A run a day keeps your health at bay: the benefits of exercise

In an age when you’d be hard pressed to find someone whose life isn’t dominated by technology (laptops, phones, TVs), fast food restaurants and a relentless study & work ethic (which often involves sitting at a desk all day), reflecting on the incredible benefits of exercise wouldn’t go amiss. Add to this the fact that we’ve all spent a year on our backsides, and this becomes an absolute necessity.

The physical benefits of taking exercise are almost limitless: it reduces your risk of getting serious illnesses such as cancer, heart disease or strokes (by up to 50% in most cases) and helps us maintain a healthy body weight without having to watch what we eat.

And the great thing with exercise is that it’s free medicine. You don’t have to spend a fortune on it (unless you want to go to that savvy gym); going for a run outside- especially when you listen to a good podcast or some up-beat tunes- does wonders. A report in the Guardian last year showed that you don’t even need to do long amounts of exercise to feel the effects: one minute has an impact, even if that’s just sprinting up the stairs.

Doing physical exercise doesn’t just help you get fit or lose weight. It has a marked effect on your brain. Multiple studies have shown it helps memory, improves concentration, boosts creativity and maximises productivity. It can be particularly important for young people who are studying: one research conducted in the Netherlands showed exercise – no matter in what form - helped significantly improve the attention spans of a group of Dutch school children. Exercise is a must if you're embarking on revision or exams - even if it is just a bit of homework - and your brain needs a gentle push in the right direction.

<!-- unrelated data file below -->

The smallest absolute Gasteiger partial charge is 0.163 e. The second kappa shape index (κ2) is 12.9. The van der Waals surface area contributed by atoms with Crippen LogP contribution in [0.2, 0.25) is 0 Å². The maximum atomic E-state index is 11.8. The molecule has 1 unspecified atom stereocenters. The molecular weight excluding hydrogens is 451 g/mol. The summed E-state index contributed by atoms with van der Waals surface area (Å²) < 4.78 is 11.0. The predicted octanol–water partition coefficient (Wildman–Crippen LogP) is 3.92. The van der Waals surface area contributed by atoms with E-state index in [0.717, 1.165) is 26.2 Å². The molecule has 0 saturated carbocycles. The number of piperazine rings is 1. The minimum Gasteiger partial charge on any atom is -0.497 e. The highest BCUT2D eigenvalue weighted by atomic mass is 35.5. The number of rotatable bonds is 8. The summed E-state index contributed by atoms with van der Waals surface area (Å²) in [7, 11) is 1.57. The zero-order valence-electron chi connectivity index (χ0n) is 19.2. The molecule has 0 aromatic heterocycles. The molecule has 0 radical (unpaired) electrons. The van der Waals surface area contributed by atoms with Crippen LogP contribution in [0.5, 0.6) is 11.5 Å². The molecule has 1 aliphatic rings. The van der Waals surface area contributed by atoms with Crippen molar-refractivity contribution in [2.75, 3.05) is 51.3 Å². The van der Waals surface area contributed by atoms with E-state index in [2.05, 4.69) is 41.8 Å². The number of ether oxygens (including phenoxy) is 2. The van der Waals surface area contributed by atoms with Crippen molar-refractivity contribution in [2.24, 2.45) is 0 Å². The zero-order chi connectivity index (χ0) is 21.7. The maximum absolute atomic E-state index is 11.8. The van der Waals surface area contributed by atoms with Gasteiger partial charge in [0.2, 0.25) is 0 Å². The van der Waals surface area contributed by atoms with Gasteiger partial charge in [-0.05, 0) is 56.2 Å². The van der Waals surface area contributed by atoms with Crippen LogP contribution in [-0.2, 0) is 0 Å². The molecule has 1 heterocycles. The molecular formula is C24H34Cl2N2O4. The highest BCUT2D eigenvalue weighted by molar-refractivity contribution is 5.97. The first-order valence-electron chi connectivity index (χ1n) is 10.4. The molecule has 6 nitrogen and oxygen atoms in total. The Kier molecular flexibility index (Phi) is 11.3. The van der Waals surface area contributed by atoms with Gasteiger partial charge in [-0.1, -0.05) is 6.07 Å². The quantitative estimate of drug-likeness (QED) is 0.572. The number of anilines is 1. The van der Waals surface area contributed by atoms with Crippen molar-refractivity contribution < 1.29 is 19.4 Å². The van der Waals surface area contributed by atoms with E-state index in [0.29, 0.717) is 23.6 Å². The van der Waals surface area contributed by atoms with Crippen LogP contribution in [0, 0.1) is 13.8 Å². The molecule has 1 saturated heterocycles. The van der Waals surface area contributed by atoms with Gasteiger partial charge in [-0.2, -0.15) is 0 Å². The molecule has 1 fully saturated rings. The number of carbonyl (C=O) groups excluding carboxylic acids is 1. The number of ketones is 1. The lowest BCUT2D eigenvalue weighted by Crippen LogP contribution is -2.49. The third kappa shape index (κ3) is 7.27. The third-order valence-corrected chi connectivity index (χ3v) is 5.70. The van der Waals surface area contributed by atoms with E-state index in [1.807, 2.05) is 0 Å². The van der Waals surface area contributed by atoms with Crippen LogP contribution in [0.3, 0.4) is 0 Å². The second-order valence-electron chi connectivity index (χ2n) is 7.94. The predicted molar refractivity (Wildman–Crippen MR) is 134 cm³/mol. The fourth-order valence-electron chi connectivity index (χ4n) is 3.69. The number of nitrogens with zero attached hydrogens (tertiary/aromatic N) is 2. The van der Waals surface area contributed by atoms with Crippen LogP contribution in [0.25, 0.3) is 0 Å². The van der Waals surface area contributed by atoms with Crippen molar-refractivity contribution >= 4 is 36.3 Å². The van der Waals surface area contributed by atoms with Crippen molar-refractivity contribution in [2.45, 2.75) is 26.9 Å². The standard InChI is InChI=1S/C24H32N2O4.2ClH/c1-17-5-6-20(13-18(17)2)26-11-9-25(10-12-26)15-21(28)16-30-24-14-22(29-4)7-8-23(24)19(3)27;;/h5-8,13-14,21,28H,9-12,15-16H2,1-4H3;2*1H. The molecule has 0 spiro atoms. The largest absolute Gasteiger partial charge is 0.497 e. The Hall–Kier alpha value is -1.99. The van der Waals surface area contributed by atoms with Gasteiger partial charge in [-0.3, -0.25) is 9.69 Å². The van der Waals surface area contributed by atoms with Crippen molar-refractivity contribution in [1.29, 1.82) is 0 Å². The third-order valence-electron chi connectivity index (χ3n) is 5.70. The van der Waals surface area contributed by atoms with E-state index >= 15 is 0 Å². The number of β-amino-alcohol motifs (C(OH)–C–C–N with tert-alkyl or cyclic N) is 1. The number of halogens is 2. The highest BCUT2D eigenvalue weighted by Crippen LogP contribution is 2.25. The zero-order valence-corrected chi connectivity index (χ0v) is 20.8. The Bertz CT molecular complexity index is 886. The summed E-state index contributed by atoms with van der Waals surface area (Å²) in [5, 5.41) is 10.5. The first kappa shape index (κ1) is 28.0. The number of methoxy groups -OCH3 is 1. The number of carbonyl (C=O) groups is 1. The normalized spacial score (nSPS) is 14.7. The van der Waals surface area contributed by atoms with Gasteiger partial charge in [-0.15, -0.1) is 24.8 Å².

One of the most important benefits of exercise is that it helps overall mood, partly because endorphins are released. "If exercise were a pill, it would be one of the most cost-effective drugs ever invented," said health promotion consultant Dr Nick Cavill. In a similar vein, doctors during covid began handing out ‘green prescriptions’ to patients suffering from mental-health problems by telling them to take exercise (even just a walk) outside.

A very popular form of exercise to emerge in the past decade (with a spike during lockdown) is Yoga; it’s one of the most effective ways of practicing meditation (which has magical effects on the mind) and building physical strength. Most importantly, it helps the mind to truly stay in the moment (by concentrated deep breathing and body awareness) which is increasingly important in the busy and future-orientated lives we all lead.

In conclusion, whether you’re in need of a mood boost or gush of positivity; would like to keep in physical shape or just need an escape from the itchy feeling of lockdown, take that first step: it’s always worth it.

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